Interactive Tool Takes Mystery Out of Menopause
Hormone Health Network’s expanded “Menopause Map™” tells women what to expect at each stage
Source Newsroom: Endocrine Society
Newswise — Washington, DC—Women can turn to an expanded online resource to explore the stages of menopause and learn about symptoms they may experience.
The Endocrine Society and its public education arm, the Hormone Health Network, today launched a revamped version of the “Menopause Map™,” an interactive tool to help women learn about menopause and start important conversations with their health care providers and peers. The Menopause Map™ and related resources are available at www.menopausemap.org.
The Map allows women to enter information about their age, reproductive health and symptoms to determine where they are in the menopausal transition. The expanded version provides resources for perimenopausal and postmenopausal women as well as women who currently are undergoing menopause.
When a woman enters menopause, she stops menstruating and her body produces less of the sex hormones estrogen and progesterone. During that time, a woman may experience moderate to severe symptoms, including hot flashes, interrupted sleep, vaginal dryness and other symptoms that affect her quality of life. This change can take place gradually over the course of several years.
“Menopause is a natural part of a woman’s life, but many women are hesitant to reach out to physicians or other women to learn more about the changes and symptoms they may experience,” said Susan Kirk, MD, an Associate Professor at the University of Virginia, and a member of the Hormone Health Network’s advisory committee. “The Menopause Map™ offers information women need to fully understand the transition and feel comfortable so they can reach out for any support they may need.”
The Menopause Map™ features interactive questionnaires to help women gauge what stage of menopause they are experiencing. Based on an individual woman’s responses, the Menopause Map provides a printable resource she can take to a doctor’s appointment as well as links to other information.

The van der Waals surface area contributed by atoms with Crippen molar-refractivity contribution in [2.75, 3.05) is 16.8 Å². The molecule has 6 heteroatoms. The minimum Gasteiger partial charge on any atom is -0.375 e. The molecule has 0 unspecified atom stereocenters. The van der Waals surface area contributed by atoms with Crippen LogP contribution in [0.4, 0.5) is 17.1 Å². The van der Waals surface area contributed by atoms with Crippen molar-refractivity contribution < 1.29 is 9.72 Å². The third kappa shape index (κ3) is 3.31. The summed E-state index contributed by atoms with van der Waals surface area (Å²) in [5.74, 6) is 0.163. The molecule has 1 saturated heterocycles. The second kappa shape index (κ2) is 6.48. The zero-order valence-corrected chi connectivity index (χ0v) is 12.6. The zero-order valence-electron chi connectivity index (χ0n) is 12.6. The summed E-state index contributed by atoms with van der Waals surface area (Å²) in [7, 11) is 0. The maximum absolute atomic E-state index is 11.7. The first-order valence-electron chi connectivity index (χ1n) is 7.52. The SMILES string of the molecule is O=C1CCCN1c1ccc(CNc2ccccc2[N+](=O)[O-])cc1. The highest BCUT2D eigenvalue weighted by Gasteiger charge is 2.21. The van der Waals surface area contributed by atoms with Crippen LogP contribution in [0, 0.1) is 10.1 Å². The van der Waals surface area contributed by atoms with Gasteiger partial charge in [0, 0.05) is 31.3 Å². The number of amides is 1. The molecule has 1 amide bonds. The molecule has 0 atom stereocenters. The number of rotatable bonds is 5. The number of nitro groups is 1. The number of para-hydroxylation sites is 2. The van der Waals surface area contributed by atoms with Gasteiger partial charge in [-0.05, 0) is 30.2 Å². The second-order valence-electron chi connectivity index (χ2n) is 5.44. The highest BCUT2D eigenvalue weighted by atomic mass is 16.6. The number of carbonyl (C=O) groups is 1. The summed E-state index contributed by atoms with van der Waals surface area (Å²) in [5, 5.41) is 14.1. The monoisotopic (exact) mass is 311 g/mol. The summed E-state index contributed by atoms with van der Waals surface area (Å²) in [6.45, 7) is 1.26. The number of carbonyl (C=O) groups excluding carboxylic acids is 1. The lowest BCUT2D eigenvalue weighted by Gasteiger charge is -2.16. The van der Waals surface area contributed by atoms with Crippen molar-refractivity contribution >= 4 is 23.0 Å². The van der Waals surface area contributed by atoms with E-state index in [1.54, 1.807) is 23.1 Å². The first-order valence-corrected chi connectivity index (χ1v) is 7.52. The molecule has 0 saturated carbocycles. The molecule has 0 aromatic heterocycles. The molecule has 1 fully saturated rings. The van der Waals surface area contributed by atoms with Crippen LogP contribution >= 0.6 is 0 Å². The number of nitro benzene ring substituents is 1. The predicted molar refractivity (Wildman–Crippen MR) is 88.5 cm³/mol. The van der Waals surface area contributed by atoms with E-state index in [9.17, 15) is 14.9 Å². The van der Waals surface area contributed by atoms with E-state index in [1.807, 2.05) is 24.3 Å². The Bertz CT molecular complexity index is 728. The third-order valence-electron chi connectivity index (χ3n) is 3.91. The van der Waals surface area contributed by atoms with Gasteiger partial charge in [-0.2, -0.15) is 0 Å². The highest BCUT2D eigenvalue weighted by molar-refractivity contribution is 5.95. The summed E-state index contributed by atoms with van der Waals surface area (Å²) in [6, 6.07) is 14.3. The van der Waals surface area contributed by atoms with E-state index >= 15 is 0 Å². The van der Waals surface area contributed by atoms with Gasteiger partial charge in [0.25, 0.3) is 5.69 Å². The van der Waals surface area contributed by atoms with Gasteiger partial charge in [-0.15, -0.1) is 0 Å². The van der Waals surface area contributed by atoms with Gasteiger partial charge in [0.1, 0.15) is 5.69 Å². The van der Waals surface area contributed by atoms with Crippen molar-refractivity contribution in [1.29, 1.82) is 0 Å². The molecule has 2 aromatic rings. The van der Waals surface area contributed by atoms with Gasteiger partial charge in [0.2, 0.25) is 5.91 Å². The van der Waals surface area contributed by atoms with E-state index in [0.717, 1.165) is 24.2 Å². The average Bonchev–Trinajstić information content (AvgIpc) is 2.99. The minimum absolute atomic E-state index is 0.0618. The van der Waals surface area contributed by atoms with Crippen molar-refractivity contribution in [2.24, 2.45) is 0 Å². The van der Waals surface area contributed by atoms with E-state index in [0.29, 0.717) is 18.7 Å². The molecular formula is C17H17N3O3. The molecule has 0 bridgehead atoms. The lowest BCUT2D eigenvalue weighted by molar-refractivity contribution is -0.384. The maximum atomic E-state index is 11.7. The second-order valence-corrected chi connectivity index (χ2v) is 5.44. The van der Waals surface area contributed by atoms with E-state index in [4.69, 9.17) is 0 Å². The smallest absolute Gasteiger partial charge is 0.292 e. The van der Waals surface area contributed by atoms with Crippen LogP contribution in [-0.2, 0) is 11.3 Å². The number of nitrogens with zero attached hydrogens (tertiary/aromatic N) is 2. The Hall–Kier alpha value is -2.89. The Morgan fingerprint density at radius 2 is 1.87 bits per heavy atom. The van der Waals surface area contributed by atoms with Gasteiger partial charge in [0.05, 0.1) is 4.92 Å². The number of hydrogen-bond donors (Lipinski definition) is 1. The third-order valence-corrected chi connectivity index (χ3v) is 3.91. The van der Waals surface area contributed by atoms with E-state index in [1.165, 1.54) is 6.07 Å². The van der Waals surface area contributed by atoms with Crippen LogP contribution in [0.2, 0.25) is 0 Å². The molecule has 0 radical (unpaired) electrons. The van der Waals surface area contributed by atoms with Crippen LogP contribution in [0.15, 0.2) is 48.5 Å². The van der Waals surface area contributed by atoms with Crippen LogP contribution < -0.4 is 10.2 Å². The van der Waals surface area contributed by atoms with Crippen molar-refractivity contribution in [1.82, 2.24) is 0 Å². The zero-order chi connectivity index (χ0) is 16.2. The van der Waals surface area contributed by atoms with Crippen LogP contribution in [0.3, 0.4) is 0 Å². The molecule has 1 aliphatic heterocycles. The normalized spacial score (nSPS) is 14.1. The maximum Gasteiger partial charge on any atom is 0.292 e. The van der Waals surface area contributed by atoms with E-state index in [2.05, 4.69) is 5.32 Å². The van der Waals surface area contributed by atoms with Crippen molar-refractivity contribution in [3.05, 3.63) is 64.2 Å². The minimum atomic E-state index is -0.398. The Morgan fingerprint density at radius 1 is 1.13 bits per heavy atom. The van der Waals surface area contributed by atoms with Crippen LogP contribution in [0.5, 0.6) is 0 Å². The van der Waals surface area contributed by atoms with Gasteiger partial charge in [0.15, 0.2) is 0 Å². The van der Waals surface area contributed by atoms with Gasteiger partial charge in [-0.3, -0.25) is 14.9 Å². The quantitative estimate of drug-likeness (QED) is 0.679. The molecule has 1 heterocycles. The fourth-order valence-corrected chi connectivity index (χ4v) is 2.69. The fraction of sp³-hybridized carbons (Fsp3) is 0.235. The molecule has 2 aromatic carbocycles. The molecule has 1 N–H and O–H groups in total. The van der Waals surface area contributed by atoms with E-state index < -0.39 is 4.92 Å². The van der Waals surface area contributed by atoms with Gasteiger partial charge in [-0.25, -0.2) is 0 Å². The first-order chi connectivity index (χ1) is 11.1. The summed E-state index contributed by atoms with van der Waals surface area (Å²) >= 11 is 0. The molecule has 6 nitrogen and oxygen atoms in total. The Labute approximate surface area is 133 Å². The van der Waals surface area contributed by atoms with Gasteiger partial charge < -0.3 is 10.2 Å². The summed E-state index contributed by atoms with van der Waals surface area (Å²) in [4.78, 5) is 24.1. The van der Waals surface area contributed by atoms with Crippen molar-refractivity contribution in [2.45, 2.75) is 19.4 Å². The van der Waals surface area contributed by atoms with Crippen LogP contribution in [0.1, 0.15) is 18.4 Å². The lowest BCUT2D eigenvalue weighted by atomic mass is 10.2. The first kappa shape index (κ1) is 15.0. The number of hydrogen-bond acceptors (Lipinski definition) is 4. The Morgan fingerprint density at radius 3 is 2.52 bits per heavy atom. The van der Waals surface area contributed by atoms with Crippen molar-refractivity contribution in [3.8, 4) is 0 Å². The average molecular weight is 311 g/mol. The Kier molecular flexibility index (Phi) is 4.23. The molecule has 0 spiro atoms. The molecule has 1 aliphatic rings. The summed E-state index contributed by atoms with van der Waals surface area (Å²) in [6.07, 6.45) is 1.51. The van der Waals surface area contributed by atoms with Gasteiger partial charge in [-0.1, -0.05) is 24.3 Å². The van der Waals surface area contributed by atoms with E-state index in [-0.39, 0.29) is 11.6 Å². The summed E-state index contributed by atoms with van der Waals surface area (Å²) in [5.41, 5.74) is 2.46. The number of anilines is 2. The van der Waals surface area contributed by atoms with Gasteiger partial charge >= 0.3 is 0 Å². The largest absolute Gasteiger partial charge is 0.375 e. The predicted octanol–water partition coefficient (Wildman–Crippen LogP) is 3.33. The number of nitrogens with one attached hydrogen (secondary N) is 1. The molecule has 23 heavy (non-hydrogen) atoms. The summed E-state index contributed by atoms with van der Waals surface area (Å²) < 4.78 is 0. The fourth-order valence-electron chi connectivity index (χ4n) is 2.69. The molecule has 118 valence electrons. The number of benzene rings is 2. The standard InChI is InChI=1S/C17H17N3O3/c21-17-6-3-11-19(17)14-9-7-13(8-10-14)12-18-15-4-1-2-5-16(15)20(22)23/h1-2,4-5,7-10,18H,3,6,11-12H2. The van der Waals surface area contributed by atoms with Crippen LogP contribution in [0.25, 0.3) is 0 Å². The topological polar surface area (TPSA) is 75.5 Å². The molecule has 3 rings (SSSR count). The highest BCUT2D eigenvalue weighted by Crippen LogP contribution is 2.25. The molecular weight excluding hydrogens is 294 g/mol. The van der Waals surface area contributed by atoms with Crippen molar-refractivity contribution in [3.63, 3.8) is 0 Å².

The Map was developed by Endocrine Society physician experts. Members of the Red Hot Mamas®, the nation’s largest menopause management education and peer support program, were involved in reviewing and developing the content.
“Menopause is a natural and normal phase of a woman’s life,” said Karen Giblin, founder of Red Hot Mamas®. “There has been a lot of confusion and fear surrounding menopause because we have received little preparation about it. Women need to know what to expect when it arrives, and how to deal with the symptoms that accompany it.”
To encourage ongoing discussion about menopause, the Hormone Health Network will offer an interactive e-magazine. The publication will feature videos, animated resources and peer-to-peer support information to encourage open dialogue about this important life transition. The Hormone Health Network also will produce a print magazine for distribution in physicians’ offices.
“Because every woman’s experience of menopause is unique, and there is no longer any ‘one size fits all’ solution, it’s important for women to receive information to help make the menopause transition smoother,” Giblin said. “The Menopause Map™ offers free, reliable information, and accessible resources to help women gain peace of mind and control of their health at menopause. The Red Hot Mamas® were thrilled to partner with the Hormone Health Network and Endocrine Society to provide this important resource to women.”
The Menopause Map™ can be found at www.menopausemap.org.
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Founded in 1916, the Endocrine Society is the world’s oldest, largest and most active organization devoted to research on hormones and the clinical practice of endocrinology. Today, the Endocrine Society’s membership consists of over 17,000 scientists, physicians, educators, nurses and students in more than 100 countries. Society members represent all basic, applied and clinical interests in endocrinology. The Endocrine Society is based in Washington, DC. To learn more about the Society and the field of endocrinology, visit our site at www.endocrine.org. Follow us on Twitter at https://twitter.com/#!/EndoMedia.